Building Enclosure Hurricane Preparations and Recovery

Building Enclosure Hurricane Preparations and Recovery

September 8, 2017

Building Enclosure Hurricane Preparations and Recovery / originally published on LinkedIn by Chris Norris, P.E. / Principal, Managing Director at Walter P Moore Diagnostics

Building enclosure is the first line of defense against damage from Hurricane Irma. Here is a shortlist of proactive measures a building owner can take before and after a hurricane to manage risk and recover:


  • Check roof drains and scuppers to ensure they are free of debris and draining properly.
  • Review exterior mounted mechanical equipment to ensure equipment is properly fastened down.
  • Remove potential projectiles and store inside. Items such as satellite dishes, concrete splash blocks, and amenity deck pavers that are not tied down should be removed.
  • Check roof edge coping and make sure it is properly fastened, especially the leading edges, which can catch wind and result in a complete roof loss.
  • Protect revolving doors from wind loads. Revolving doors are designed to collapse under pressure for egress safety reasons, which can result in failure and flooding under hurricane wind loads.
  • Make sure all operable windows and doors are fully closed and secured.
  • Move interior furnishings to higher levels and away from windows to reduce risk of damage to building contents.


  • Safety first: high winds, and flood water on roofs or against exterior walls can impose loading greater than for which the building was designed. If flooding occurs, have the building reviewed by a structural engineer prior to reoccupying the building.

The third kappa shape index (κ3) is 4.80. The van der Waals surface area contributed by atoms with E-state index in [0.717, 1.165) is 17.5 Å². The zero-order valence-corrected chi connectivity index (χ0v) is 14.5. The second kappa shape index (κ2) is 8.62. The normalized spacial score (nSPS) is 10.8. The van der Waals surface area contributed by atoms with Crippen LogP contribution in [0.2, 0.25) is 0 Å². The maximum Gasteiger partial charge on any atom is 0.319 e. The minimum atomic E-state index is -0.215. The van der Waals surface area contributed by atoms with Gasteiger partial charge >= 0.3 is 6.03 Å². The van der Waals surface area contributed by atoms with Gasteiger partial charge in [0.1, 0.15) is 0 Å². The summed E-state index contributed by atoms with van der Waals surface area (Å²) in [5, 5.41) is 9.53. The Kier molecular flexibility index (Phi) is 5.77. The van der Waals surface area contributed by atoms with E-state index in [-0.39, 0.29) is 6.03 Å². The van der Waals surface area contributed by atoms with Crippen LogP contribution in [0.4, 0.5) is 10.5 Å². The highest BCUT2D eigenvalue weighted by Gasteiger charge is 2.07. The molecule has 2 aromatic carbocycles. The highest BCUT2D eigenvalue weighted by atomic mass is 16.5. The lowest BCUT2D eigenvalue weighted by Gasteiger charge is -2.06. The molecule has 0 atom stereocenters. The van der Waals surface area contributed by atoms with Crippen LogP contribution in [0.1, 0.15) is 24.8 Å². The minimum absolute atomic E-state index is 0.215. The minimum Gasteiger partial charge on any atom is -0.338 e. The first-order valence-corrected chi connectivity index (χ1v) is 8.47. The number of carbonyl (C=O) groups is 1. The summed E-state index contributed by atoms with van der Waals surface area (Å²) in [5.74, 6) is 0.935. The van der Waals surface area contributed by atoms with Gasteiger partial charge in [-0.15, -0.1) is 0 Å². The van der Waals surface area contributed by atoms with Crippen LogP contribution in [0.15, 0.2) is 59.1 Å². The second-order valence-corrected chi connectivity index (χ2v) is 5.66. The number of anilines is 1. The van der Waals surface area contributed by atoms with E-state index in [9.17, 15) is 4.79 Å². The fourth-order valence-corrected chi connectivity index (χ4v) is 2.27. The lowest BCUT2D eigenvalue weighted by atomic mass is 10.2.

• Plug the holes: Review the building enclosure for damage and install tarps and other temporary measures as necessary to prevent further water penetration and further damage.
  • Dry it out: Water and flood damaged materials pose a significant health risk. Removing water and wet materials, as well as installing fans to circulate air and promote drying is key to preventing further post-hurricane deterioration and damage.
  • Learn for next time: Hurricanes will expose any weaknesses in the building enclosure. Repairs are an excellent opportunity to apply lessons learned and “harden” the building to be better prepared for the next storm.

Structural and post-hurricane condition reviews should be performed by a qualified and well-trained professional. Be safe during the storm and proactively manage your risks past this historic natural event. If you or your clients are taking other steps to mitigate risk and to protect your buildings during extreme weather events, please leave a comment for the benefit of other building owners.

Walter P Moore is proud to be acting as a trusted advisor during this time of crisis. Please give us a call if we can assist. I can be reached at or 678-446-5246.